Spotlight: Giving Kids a Shot

For three decades, Neal Henderson has had one goal: keeping kids on the ice and off the streets

By: Mike Unger

Photograph by Matthew Worden.

That many of his players’ complexions resemble the puck more than the ice is irrelevant to Neal Henderson. During his 33 years at the helm of the Fort Dupont Ice Hockey Club, he’s coached thousands of kids, some of whom have become doctors, teachers, and police officers. They’re all, like Henderson, hopeless hockey addicts.

What started on the frozen driveway of his home in Springdale, Maryland, has evolved into one of the oldest clubs in the National Hockey League’s Diversity Program. None of his players has made the NHL, but some have played in college. More important, he’s changed kids’ lives one slap shot at a time.

When did you start playing hockey?

I was born in St. Croix, and my dad was in the merchant marine. His port of call was Ontario, Canada. Palling around with the kids in the neighborhood, I learned to skate and play hockey.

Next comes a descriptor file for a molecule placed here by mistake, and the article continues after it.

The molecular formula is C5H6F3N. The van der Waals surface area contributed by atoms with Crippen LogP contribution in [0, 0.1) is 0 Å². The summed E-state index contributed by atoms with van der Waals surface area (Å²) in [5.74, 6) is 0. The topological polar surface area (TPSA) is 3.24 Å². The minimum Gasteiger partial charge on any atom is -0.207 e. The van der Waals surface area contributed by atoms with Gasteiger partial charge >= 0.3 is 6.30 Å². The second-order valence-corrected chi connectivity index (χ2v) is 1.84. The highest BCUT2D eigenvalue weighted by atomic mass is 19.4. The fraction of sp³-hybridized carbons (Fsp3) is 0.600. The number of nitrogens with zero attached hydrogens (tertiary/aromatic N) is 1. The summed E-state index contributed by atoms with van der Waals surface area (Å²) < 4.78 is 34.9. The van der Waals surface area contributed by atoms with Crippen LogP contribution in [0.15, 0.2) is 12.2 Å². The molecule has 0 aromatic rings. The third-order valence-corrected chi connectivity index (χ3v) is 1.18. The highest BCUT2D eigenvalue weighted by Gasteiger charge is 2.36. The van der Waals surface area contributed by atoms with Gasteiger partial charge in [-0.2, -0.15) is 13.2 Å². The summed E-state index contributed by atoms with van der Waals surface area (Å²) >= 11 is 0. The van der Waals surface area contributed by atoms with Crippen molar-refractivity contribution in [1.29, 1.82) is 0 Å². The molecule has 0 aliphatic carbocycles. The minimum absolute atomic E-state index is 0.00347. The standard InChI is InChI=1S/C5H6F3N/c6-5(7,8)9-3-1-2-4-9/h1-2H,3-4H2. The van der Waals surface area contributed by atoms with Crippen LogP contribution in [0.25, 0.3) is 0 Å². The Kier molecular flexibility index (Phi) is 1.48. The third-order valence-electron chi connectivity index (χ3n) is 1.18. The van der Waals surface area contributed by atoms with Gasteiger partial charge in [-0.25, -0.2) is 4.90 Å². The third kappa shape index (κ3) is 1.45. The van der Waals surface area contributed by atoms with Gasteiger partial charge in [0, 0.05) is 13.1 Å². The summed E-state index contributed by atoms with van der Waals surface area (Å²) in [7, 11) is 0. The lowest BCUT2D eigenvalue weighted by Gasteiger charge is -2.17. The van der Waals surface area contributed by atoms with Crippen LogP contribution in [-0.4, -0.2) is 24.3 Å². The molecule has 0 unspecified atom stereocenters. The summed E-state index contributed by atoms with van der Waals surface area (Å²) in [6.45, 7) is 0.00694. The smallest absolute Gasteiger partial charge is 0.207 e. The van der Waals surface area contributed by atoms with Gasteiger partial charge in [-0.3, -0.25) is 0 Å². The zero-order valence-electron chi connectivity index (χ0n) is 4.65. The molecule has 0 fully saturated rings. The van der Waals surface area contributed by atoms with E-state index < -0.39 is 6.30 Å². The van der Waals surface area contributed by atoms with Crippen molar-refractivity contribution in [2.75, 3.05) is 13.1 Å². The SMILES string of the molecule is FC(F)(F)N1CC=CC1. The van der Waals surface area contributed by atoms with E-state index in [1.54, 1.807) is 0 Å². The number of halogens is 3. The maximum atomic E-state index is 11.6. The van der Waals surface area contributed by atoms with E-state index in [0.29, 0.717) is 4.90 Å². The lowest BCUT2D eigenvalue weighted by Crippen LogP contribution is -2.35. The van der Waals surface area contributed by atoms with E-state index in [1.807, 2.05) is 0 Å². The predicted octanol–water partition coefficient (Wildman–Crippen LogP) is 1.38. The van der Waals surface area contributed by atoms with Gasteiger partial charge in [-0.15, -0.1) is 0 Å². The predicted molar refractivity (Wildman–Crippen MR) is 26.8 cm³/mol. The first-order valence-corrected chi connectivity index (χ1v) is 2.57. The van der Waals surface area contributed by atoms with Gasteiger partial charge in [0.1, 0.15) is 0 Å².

What about the game captured you?

The game is intoxicating. You’re doing about six things at one time. It takes dedication and determination.

What’s the club’s mission?

To make good citizens, to teach self-esteem and sportsmanship. Teaching kids how to have a feeling of responsibility, how to work as a team.

What won’t you tolerate?

You must maintain a C average. Anything below, you sit with your hockey equipment on and do your schoolwork.

How are you moving around the ice these days?

Great. I’m 71 years old, but my mind is at 16. I’m still doing the things I did at 16, only a little slower.

What joy do you take from doing this?

Seeing the smiles on their faces, knowing they have accomplished something and that they believe in themselves.

Are there success stories you are particularly proud of?

We had one young man who went on to become captain of the Naval Academy team. One young man played for Clemson University, and he’s a lawyer now. We don’t have too many troubled kids; if they’re troubled, they become untroubled with me.

This article first appeared in the March 2009 issue of The Washingtonian. For more articles from that issue, click here.